In early August, Week of Compassion responded to mudslides in the Gansu Province in China, through our participation in the ACT Alliance. The following update was provided by the Amity Foundation, Week of Compassion’s primary partner in China. Thank you, as always, for your commitment to responding to disasters all over the world.
Time moves on, yet the Amity Foundation continued to work with the local partners to provide assistance to victims of August 8th mudslide in Zhouqu, Gansu Province.
Though much aid has made its way to the people who need it, we remember the victims who lost their lives in the landslide in Gansu and the rescue and relief workers who are still on the sites, especially as we approach the traditional Chinese mid-autumn festival in two weeks time, an important day for families to celebrate together.
Yueyuan Village was leveled by the mudslide, and few villagers survived. Li Yanping, a woman who narrowly escaped, clothed only in a worn T-shirt expressed her great gratitude to Amity, which provided survivors with clothing following the mudslide.
In the weeks that followed Amity continued to dispatch rescue crews and relief materials to the affected areas, delivering supplies to 660 households. Items distributed to affected families included rice, flour, oil, winter coats, towels, and a set of stoves and cookers. Many families also received medical attention.
Thanks to all our friends and partners who have given support to people at the grassroots level through Amity and partners.
She Hongyu is Assistant General Secretary and Director, Research & Development Centre of the Amity Foundation.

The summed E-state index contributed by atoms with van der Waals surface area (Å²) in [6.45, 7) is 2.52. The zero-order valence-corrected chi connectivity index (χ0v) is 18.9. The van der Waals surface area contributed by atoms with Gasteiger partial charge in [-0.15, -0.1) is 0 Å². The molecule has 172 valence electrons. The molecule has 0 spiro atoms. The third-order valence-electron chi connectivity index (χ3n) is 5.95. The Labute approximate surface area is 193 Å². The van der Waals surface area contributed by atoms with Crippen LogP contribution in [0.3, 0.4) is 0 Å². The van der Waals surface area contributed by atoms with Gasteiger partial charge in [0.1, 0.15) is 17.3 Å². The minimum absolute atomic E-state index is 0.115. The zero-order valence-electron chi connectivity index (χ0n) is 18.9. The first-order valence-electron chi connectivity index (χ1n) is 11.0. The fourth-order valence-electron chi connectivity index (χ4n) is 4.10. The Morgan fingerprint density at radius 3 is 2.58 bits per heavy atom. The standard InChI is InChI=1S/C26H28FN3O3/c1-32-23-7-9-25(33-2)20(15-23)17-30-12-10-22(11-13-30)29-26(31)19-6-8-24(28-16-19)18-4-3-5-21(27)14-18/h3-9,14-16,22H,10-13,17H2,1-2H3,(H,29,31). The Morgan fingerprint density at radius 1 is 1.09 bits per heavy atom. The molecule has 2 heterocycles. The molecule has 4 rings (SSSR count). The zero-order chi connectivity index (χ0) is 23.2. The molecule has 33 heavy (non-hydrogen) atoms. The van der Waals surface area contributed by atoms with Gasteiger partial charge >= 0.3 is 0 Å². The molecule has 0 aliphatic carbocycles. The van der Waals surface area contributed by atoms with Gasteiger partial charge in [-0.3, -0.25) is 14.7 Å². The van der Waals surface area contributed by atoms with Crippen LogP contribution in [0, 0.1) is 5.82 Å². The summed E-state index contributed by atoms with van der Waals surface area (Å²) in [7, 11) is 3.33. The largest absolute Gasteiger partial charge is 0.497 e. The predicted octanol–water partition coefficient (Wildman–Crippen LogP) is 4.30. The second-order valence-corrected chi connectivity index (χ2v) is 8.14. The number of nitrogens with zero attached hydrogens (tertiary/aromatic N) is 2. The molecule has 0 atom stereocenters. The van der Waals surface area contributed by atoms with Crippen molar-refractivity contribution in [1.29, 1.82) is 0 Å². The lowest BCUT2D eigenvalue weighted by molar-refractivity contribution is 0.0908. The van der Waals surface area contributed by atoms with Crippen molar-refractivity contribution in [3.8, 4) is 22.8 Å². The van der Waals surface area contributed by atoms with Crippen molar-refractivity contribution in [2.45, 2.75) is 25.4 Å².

PAKISTAN: As Ramadan Ends, Our Response Continues
Over the last few weeks, Disciples congregations have responded generously to needs in Pakistan. There remains much to be done. Church World Service provides this update:
In the past week, as the Ramadan season neared its end and as Pakistani Muslims prepared to celebrate the holiday of Eid, Week of Compassion partner Church World Service provided medical care for hundreds through its mobile health units. CWS also distributed food packages to dozens of flood-affected families.
“This is the only health care we receive,” said Mohammad Khalid, one of dozens of patients able to see a physician from the CWS program in the flood-affected village of Mohandari.
Meanwhile, in another locale, CWS project officer Imran Munir noted that “there is security in food” as a distribution for flood-affected families got underway last Saturday. Among the food items distributed: rice, wheat flour, sugar and tea.
In one village, 72-year-old farm laborer Noor Paras, who had already received one of the CWS food packages, praised the response of Church World Service and its partners to the floods and described the food packages he and his family received “as a gift from God.”
But needs remain dire in Pakistan, given the potential for the spread of infectious diseases and wide-spread food shortages, said Dr. Qamar Zaman, a medical coordinator for CWS. He stressed the need for continued support for humanitarian work in Pakistan, noting that “health care is a basic human right.”
He added: “We're grateful for the international community that thinks of Pakistanis as their brothers and sisters.”
Chris Herlinger covers international emergencies for the humanitarian agency Church World Service and is a New York-based freelance journalist.
We give thanks for each of you, members of a church that dares to reach out and treat those people affected by disaster—people you may have never met—as brothers and sisters. The needs remain considerable—health care, food, and other basics. Please continue to reach out, so that we can respond with compassion and hope. Thank you for all that you have done, not just as partners, but as family.